Yes, the story is a tad gimmicky and just a tad sentimental; however, Bradbury makes it work.  And in a turn both humorous and amazing, Bradbury manages to write in the same style as the author being visited but still make the story flow and still make the story completely his own.  The time traveler’s conversation with Ernest Hemingway contains short, choppy remarks without indication of who is saying what.

Anyone who loves books and loves reading is going to at least appreciate the sentiments the narrator explains to those he visits and achingly wonder if something could have changed for these writers.  He does manage to “change history” in one instance.

In his best Melville, Bradbury writes a wonderful paragraph about libraries:

…it firms a man’s bones, brightens his eye, tunes his ear.  Thus a man is renewed breath by breath, when he swims the library deeps where multitudinous blind creatures wait.  Your mind says rise and they swarm, overbrim, drown you with their stuffs.  Drowned but alive, you are the atoll it floods without end.  Thus, you are no mere reader, but a survivor of tides that surf from Shakespeare to Pope to Moliere.  Those lighthouses of being. Go there to survive the storms.

In the Heart of the Sea

…as the survivors of the Essex came to know, once the end has been reached and all hope, passion, and force of will have been expended, the bones may be all that are left.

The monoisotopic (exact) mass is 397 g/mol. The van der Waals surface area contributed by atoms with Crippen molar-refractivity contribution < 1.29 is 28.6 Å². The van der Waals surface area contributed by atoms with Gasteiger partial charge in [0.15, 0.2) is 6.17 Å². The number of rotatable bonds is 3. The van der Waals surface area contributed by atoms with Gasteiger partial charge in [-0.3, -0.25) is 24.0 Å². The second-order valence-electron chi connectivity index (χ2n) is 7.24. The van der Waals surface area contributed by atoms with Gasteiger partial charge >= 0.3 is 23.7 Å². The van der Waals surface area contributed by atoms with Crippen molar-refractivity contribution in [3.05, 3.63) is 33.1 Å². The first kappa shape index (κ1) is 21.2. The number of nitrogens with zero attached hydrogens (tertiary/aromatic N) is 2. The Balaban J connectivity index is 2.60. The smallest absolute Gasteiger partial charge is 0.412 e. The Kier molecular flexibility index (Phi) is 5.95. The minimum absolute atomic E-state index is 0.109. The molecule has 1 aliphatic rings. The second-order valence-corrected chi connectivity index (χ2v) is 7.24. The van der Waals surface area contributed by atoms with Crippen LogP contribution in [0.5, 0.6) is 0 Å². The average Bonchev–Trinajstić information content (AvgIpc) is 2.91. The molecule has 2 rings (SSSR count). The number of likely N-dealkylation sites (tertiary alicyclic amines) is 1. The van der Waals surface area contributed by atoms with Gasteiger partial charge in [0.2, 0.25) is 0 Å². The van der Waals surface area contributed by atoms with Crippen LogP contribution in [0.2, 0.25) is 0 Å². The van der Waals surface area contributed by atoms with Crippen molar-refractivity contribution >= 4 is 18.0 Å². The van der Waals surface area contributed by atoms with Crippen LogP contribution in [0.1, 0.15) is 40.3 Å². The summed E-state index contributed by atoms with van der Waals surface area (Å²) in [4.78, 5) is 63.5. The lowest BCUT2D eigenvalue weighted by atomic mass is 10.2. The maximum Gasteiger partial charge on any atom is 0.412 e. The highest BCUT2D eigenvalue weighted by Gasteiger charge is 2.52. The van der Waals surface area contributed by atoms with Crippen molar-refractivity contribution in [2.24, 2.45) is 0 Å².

It’s taken me at least as long to read Nathaniel Philbrick’s In the Heart of the Sea as it took the crew of the whaleship Essex to survive being shipwrecked in the Pacific Ocean – which is approximately three months – and not everyone survived which is one of the more gruesome aspects of the book.

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Philbrick writes a very readable non-fiction story and gives fascinating background into the whaling industry and the island of Nantucket that sparked the industry boom during the early years of the United States.  His details regarding the influence of the Quakers in this area shed more light on those “Quakers with a vengence” that owned the Pequod in Herman Melville’s Moby-Dick.  This connection to Melville’s novel prompted me to read Philbrick’s account along with the trailer to the upcoming film based on the book.

Based on published accounts by the surviving members of Essex along with letters and other documentation, Philbrick narrates the whaleship’s destruction by a sperm whale that to all involved appeared to aggressively attack the ship – something shocking to the crew members and other whalers of the time.  The struggle to survive pushed all of the crew’s morals and ideals to the limit and in some cases passed the limit.